WHEATON, Ill. (RNS) May a Christian send hate mail?
This is no mere academic exercise; a friend of mine regularly receives many hateful emails from self-professing Christians. For example (I’ve kept their spelling and grammar intact):
- “I am a spirit-filled ordained pastor of the Gospel from the great state of Nebraska … We pray as one for you to die tonight in your sleep leaving a bloody mess for your family to find at daybreak … In Jesus holy Name we pray. Amen.”
- “…I pray to Jesus that heart will explode and bleed out gushing through your pointy jew nose. Jesus and the Air Academy will have the last laugh while you choke to death on your own blood you evil jew scum f****r.”
- “…our womens prayer circle at our church will be ending your wickedness against Christ Jesus and his anointed of the USA in our military … we pray that the women who work in your MFRR and the women in your family will befall fast moving breast cancer which can not everbe cured.”
What distinguishes these emails from ordinary hate mail is the weaponized use of Scripture and theology. The writers claim to be Christians and then write the most un-Christ like emails I’ve ever seen. What would Jesus do with his opponents today? He wouldn’t threaten violence and death to those he disagreed with or used vulgar, anti-Semitic and repulsive language.
I’ve known Mikey Weinstein, a self-described agnostic, since the late 1990s. We both served as military JAG officers, Weinstein in the Air Force and I in the Navy. He served as a lawyer in President Reagan’s White House. I served as the U.S. Attorney in New Mexico for the George W. Bush administration. I’m a practicing evangelical Christian, the son and grandson of Southern Baptist ministers and missionaries.
Some target Weinstein as the founder of the Military Religious Freedom Foundation. Its mission is to ensure that “…all members of the United States Armed Forces fully receive the Constitutional guarantees of religious freedom…”
Based on my 30 years of active and reserve duty, I understand military culture. Its rank structure requires commanders and senior officers to be careful not to force their subordinates into extra-military activities like commercial ventures, voting for specific candidates or forced participation in sectarian religious practices. The hierarchal, pluralistic and disciplined culture of the military, combined with its global reach into dangerous places, distinguish it from civilian professions.
Weinstein and I do not agree on many things, but we are still friends. While he focuses on the First Amendment’s prohibition on established religion, I focus on its guarantee of free religious exercise. I agree that our military members should not be forced to accept sectarian religious views, any more than they should be forced into voting for one political party. I believe the Constitution’s free exercise clause allows service members to share their faith subject to reasonable time, place and manner restrictions. Christian service members may comply with the Great Commission, subject to common sense limitations.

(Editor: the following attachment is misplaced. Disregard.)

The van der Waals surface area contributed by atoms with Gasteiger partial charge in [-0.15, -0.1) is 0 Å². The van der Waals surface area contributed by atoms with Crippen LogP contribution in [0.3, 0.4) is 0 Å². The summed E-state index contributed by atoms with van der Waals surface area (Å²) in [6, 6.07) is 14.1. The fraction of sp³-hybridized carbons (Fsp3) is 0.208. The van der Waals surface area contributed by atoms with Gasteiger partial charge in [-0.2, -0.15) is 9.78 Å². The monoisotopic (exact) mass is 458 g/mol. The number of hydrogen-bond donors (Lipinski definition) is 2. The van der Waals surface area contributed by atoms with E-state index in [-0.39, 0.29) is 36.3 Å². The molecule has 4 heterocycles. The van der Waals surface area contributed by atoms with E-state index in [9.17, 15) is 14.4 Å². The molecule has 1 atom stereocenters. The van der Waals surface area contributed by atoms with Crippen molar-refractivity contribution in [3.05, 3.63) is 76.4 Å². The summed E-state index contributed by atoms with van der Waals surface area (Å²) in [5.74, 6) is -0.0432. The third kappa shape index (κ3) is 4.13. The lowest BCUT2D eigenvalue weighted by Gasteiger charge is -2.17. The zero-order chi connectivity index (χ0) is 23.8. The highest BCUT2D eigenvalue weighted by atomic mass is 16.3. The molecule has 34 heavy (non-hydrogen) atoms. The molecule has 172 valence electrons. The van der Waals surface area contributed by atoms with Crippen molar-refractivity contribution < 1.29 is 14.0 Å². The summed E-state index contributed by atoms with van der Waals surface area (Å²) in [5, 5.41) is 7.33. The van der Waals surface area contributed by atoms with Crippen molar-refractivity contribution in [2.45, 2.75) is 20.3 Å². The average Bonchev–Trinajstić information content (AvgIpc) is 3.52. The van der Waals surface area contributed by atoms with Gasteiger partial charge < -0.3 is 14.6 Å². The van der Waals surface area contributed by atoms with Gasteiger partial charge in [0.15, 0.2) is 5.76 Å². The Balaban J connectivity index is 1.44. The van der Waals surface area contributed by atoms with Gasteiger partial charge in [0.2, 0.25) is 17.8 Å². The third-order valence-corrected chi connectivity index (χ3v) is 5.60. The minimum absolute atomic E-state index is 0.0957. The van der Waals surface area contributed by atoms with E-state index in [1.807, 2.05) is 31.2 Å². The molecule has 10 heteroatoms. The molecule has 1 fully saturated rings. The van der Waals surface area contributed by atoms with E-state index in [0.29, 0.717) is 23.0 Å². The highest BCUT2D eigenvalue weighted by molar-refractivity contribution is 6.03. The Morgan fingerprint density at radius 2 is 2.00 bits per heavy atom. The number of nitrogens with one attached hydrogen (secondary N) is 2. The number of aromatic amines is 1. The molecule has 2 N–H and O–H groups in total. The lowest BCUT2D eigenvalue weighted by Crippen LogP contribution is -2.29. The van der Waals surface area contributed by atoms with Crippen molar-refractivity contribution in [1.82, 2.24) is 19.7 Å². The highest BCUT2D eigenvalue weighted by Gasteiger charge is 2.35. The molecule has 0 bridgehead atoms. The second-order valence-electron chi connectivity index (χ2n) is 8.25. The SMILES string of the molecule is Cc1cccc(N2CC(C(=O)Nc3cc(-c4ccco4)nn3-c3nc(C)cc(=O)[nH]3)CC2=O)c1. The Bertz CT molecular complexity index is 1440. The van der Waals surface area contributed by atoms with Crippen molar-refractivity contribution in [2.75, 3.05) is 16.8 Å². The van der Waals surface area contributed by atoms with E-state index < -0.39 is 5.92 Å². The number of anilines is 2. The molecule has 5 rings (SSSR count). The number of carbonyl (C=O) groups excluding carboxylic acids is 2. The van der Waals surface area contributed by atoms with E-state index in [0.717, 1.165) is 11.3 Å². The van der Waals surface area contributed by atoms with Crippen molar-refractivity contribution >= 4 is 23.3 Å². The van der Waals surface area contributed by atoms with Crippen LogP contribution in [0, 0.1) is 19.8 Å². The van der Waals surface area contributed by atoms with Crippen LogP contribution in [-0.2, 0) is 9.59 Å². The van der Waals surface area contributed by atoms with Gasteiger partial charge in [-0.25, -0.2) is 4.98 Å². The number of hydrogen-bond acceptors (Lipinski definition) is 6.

Yet the vile emails Weinstein receives display an appalling rejection of Christ’s message of peace, forgiveness and reconciliation.
When I was young, people said to avoid conversations about politics and religion with strangers. In this day of anonymously posted comments, that advice has gone by the wayside. It is far too easy to snipe from the shadows without the courage to identify yourself to the person you are attacking. The stench of hate mail I’ve read concerning the MRFF leads me to believe that many self -described Christians either do not know or reject biblical authority.
The Bible is crystal clear on how to treat opponents. Jesus said: “Love your enemies and pray for those who persecute you.” He also tells his followers to “turn the other cheek.” James, the half-brother of Jesus, wrote in his epistle, “If anyone considers himself religious and yet does not keep a tight rein on his tongue, he deceives himself and his religion is worthless.” The Apostle John adds: “Anyone who claims to be in the light but hates his brother is still in the darkness.” (I John 2:9)
I used to sing a hymn in church as a child with this lyric, “And they’ll know we are Christians by our love, by our love.” Perhaps we should start singing that song again.
(David Iglesias is the director of the J. Dennis Hastert Center for Economics, Government and Public Policy and is an associate professor of politics and law at Wheaton College outside Chicago. He retired from the U.S. Navy Reserve JAG Corps as a Captain in 2014. He is a veteran of Operation Southern Watch and Operation Enduring Freedom where he prosecuted war crimes in Guantanamo Bay, Cuba.)